Friday, 31 October 2008

Religion, power and money

Maybe you know the joke: two Jews stroll around St. Peter in Rome - tourists I suppose - and suddenly they see the Pope arriving in a black Mercedes 600 or so. Said one to the other: "You see that, Shlomo! That's what I call a career. Their Jesus Christ came into Jerusalem on a donkey and now look at his successor: he travels in this big car!

That's only an introduction into the subject.

I know a few people who seem to be deeply religious and what I am saying here does not concern them. They are religious and religion is a means for them to be good to others and at peace with themselves.

No, I am talking of the upper echelons of those various religions that thrive on this unhappy planet. The bosses of these institutions, the movers and shakers, the chiefs and CEO's of all these numerous and different creeds.

They are all talking, endlessly and volubly and what do they say, all of them: "The other religions are very bad, stick to mine, the only true one". Or even better, more convincing: "If you leave this one, you'll be dead in no time".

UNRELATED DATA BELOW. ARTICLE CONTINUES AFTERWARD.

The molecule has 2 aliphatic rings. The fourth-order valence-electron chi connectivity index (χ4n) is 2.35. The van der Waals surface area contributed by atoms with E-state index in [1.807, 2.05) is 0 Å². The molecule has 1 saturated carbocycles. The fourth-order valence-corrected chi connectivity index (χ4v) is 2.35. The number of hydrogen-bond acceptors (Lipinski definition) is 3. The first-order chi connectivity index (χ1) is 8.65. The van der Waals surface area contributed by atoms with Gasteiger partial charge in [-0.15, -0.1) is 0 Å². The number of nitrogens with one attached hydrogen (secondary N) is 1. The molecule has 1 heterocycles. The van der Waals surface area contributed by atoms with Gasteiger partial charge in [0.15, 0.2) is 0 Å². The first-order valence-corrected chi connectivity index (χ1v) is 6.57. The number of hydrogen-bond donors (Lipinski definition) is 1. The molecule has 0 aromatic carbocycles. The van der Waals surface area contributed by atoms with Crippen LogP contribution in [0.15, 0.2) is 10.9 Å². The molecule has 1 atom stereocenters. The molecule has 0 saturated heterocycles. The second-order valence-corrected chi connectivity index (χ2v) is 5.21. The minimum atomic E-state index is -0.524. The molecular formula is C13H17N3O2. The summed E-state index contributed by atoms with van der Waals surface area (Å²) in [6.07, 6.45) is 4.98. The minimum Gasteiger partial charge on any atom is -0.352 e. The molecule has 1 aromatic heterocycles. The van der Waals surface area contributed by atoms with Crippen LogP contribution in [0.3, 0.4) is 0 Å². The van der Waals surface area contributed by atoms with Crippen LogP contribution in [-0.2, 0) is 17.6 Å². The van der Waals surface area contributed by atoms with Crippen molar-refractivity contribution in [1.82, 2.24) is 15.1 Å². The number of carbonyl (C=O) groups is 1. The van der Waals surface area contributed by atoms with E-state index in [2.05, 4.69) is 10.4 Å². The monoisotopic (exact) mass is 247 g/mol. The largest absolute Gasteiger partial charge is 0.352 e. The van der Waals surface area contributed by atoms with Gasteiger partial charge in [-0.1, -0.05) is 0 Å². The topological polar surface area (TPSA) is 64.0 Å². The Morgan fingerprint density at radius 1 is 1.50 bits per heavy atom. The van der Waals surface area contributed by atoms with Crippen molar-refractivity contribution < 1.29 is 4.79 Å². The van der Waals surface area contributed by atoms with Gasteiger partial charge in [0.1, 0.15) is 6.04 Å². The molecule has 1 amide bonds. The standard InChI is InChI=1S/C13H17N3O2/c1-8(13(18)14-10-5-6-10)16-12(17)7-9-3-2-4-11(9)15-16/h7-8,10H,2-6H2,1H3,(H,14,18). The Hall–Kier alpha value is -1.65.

And they are right, from their point of view. Religion means profitable and continuous business, steady income and thus the power to keep the stuff smoothly flowing in. Who would like to loose his customers to the competition?

It should be said, to be true, here in Western Europe, religion has fallen on harsh times. The number of the faithful is dwindling year by year, nearly all churches stay empty most of the time - they serve now as a tourist attraction and are used for social customs by the "Four-Wheel-Christians", those who drive there for baptism, marriage and burial.

But this is not the end of religion in Europe. The potential for brisk business continues to exist and numerous start-ups are competing for customers. First, there are the immigrants from Africa and Asia - the Muslims - plus all those numerous minority creeds that cater mostly for us Europeans, a huge untapped potential in the spirituality business. The Moonies, the Scientologists, all those overfed Swamis from India who sponsor their Ashrams here and there for a regular fee, the Buddhist and Zen monks in their yellow uniform who don't feed on a daily rice bowl but on a more substantial fare. Let's not forget the Mormons from Utah/USA, always neatly dressed in white shirts and tie who propose their kind of paradise against a tenth of my income. Same for Jehova's Witnesses and last not least all those Evangelicals made in USA who try to re-Bible us. Honestly, I don't know in which way they would cash in later - but my American friends are certainly able to supply some input on that matter.